Posts Tagged 'CENIEH'

Human Paleoneurology 2012

On October 18th-19th we celebrate at the CENIEH a symposium on Human Paleoneurology. The meeting will include talks on neuroscience and brain evolution (Chet Sherwood, Washington University), computed tools for paleoneurology (Philipp Gunz, Max Planck Institute), functional craniology and brain morphological integration (Emiliano Bruner, CENIEH), ontogeny and phylogeny (Simon Neubauer, Max Planck Institute), endocranial thermoregulation (José Manuel de la Cuétara, CENIEH), archaeology and behaviour (Natalie Uomini, University of Liverpool), working memory and human evolution (Fred Coolidge, University of Colorado). Participation is free, you just have to send a registration form to comunicacion@cenieh.es, before October 10th. The meeting, sponsored by the Institute Tomás Pascual Sanz, will include on Saturday 20th a visit to the Atapuerca excavation site.

[Registration Form]

[PROGRAM]

Advertisements

Enter your email address to follow this blog and receive notifications of new posts by email.

RSS Brain News

RSS Cognitive archaeology

  • NEANDERTAL COGNITION OFFERED ONLINE NOW AT THE CENTER FOR COGNITIVE ARCHAEOLOGY @ UCCS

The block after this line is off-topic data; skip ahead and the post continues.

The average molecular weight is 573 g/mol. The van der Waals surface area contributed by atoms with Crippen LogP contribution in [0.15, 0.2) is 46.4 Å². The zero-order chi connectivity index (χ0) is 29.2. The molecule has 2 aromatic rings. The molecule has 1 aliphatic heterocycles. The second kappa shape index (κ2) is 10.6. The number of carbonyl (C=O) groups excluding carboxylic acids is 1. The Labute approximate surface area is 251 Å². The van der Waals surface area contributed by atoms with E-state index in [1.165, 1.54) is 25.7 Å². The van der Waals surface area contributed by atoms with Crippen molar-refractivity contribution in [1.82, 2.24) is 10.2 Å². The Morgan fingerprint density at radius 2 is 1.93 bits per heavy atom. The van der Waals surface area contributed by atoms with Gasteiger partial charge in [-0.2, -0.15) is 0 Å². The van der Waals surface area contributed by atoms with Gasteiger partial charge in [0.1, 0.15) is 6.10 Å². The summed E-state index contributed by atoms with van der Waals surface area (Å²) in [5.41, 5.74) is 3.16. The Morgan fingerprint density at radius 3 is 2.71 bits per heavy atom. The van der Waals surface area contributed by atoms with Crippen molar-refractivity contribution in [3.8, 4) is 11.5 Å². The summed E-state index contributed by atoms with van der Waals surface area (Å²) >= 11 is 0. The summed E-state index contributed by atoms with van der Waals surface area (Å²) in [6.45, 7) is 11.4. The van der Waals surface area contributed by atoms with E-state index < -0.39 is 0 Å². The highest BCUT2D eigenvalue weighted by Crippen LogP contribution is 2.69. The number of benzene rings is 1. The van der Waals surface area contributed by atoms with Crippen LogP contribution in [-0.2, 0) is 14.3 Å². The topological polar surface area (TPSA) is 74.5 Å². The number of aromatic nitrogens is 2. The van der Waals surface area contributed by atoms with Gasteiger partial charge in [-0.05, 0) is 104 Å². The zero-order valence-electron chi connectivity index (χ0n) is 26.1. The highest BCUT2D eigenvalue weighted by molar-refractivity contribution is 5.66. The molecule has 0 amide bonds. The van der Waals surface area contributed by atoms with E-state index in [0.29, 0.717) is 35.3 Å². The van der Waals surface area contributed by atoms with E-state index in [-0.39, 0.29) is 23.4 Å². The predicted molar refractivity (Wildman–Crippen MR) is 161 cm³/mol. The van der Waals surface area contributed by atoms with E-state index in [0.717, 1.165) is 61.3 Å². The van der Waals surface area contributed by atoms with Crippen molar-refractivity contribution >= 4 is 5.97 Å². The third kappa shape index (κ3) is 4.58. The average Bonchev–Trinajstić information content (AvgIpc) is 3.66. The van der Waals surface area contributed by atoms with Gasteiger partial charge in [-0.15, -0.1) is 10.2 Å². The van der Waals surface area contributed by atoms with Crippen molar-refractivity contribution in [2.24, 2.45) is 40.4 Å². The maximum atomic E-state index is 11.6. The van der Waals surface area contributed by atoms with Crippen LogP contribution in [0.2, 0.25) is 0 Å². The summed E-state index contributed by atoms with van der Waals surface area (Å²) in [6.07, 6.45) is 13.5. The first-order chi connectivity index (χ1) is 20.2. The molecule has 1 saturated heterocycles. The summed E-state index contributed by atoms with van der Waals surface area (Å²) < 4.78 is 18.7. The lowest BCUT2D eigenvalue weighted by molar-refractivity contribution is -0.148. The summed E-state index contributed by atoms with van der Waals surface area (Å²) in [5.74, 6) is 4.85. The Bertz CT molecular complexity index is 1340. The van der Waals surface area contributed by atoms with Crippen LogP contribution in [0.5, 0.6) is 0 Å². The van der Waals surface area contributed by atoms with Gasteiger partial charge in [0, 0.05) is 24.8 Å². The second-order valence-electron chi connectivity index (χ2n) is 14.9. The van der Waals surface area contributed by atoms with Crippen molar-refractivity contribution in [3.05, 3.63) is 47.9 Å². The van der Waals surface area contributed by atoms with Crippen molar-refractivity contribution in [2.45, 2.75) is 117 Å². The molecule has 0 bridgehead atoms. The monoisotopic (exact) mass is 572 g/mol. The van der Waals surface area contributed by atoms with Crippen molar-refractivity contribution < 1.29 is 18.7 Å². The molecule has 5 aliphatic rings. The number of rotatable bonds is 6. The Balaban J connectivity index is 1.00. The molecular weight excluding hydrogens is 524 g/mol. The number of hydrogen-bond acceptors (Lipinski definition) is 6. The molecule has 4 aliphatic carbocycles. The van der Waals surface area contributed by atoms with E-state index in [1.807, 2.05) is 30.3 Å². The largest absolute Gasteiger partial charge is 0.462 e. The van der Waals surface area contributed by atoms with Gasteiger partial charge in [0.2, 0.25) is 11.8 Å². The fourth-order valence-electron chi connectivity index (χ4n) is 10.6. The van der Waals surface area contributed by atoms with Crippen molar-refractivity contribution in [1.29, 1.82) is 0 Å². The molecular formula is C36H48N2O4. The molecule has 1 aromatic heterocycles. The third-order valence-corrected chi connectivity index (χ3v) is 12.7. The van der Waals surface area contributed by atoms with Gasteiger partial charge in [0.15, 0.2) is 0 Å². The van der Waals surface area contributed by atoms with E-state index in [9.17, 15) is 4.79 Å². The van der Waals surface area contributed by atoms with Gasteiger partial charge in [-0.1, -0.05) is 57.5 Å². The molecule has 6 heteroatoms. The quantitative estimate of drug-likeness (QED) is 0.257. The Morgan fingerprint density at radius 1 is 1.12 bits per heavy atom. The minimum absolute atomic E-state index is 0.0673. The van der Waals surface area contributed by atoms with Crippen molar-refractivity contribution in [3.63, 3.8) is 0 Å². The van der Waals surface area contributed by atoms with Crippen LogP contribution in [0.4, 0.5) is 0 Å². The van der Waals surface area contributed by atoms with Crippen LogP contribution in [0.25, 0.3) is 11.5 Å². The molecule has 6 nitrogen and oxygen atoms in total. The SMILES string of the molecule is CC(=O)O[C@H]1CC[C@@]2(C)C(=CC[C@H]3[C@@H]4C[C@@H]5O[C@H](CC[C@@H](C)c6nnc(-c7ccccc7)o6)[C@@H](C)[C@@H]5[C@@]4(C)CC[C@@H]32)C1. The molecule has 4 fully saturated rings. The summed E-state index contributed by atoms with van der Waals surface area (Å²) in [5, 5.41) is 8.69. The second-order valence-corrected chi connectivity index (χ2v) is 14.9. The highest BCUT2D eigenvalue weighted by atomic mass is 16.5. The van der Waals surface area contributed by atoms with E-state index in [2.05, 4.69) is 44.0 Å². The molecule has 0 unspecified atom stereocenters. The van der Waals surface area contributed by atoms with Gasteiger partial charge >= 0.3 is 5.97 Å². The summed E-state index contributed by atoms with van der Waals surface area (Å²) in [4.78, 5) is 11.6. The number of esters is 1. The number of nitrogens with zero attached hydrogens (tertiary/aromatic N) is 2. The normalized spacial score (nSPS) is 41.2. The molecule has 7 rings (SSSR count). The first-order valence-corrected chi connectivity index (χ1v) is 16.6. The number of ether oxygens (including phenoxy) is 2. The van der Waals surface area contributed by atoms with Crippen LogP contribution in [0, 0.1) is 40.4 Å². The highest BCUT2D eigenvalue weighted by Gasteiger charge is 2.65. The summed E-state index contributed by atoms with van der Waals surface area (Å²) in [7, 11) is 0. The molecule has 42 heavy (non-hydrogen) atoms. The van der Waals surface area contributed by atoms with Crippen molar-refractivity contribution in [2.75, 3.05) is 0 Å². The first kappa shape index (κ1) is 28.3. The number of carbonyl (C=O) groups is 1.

How did Neandertals experience their world? How did their cognition and culture differ from ours? Were they pragmatic? Callous or cold-hearted? Did they love, were they charitable? Were they tough? Dogmatic? Xenophobic? Join Professors Thomas Wynn and James Hicks for our online course in the Neandertal Cognition. Together, we will explore the mind of some … […]

RSS The Skull Box

  • Cercopithecid parietal lobes
    The parietal cortical association areas have increased in size and complexity in primates, and their evolution is thought to be influenced by exploratory and feeding behavior. Nonetheless, studies considering parietal lobe morphology and macroscopic anatomy among primate taxa are scarce. Cercopithecidae represent an interesting group for evolutionary studies […]

RSS Anthropology

RSS Human Evolution

  • An error has occurred; the feed is probably down. Try again later.

RSS Neurophilosophy

  • Researchers develop non-invasive deep brain stimulation method
    Researchers at MIT have developed a new method of electrically stimulating deep brain tissues without opening the skullSince 1997, more than 100,000 Parkinson’s Disease patients have been treated with deep brain stimulation (DBS), a surgical technique that involves the implantation of ultra-thin wire electrodes. The implanted device, sometimes referred to as […]

Disclaimer

This blog publishes texts and comments of the author, which can not be referred to institutions or contexts outside of the blog itself. The published material may be partly derived or reported from the Web, and therefore evaluated in the public domain. If some content violates copyright or if it is considered inappropriate, please contact me, to promptly remove it. On the other hand, please cite this source whenever using images or texts from this website.
Advertisements